Dining out is an evolving experience, with restaurants testing new ways such as food trucks to get their specialties to diners.
This year seems to be the best for the food industry since 2007, according to Hudson Riehle, senior vice president for research for the National Restaurant Association, Washington, D.C., and innovation is why. Restaurant sales in 2011 are expected to reach $604 billion, up 3.6% from 2010, with 26% of operators saying food costs are their greatest concern now, not the economy.
And one of the hottest trends in the food biz is the food truck-not a typical food wagon that usually hovers near airports, bus and train stations and office sites, loaded with prepackaged sandwiches and bad coffee-but mobile kitchens offering a variety of cuisines and using social media to tell potential customers where and when they'll be set up and what they'll be serving.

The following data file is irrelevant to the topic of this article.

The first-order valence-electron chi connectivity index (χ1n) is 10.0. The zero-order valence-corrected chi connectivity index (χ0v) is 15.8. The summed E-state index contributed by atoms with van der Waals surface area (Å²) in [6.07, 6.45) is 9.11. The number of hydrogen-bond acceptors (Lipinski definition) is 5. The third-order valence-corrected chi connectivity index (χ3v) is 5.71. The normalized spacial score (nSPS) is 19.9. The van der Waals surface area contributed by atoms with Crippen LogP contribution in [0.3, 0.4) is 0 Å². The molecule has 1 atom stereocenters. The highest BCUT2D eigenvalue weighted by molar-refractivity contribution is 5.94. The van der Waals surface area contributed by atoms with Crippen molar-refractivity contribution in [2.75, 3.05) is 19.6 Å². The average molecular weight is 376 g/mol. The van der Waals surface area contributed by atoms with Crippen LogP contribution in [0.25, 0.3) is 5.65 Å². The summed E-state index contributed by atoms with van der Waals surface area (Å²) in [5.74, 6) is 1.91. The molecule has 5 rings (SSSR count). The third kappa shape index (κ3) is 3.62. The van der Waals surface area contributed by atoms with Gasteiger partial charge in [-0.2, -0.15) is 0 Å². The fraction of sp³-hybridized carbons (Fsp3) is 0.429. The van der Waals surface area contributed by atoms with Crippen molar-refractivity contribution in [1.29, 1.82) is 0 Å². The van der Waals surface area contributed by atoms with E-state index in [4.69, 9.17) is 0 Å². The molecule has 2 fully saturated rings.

Can anyone create a flash mob for a food truck? "Yes," Riehle says. "There was a lobster roll truck on the street at lunchtime. There must have been 150 people lined up. You can look at it as a way of driving additional growth. The off-premises market … has been important to the industry and will continue to be important. The development of food trucks is driven by existing brands and also driven by independent chef-owners looking for the opportunity to express their culinary talents."
The most buzz on food trucks is coming out of New York, Los Angeles and Washington, as well as Miami and elsewhere, Riehle says. Efforts are under way to change regulations in Chicago and other cities to permit wider operation.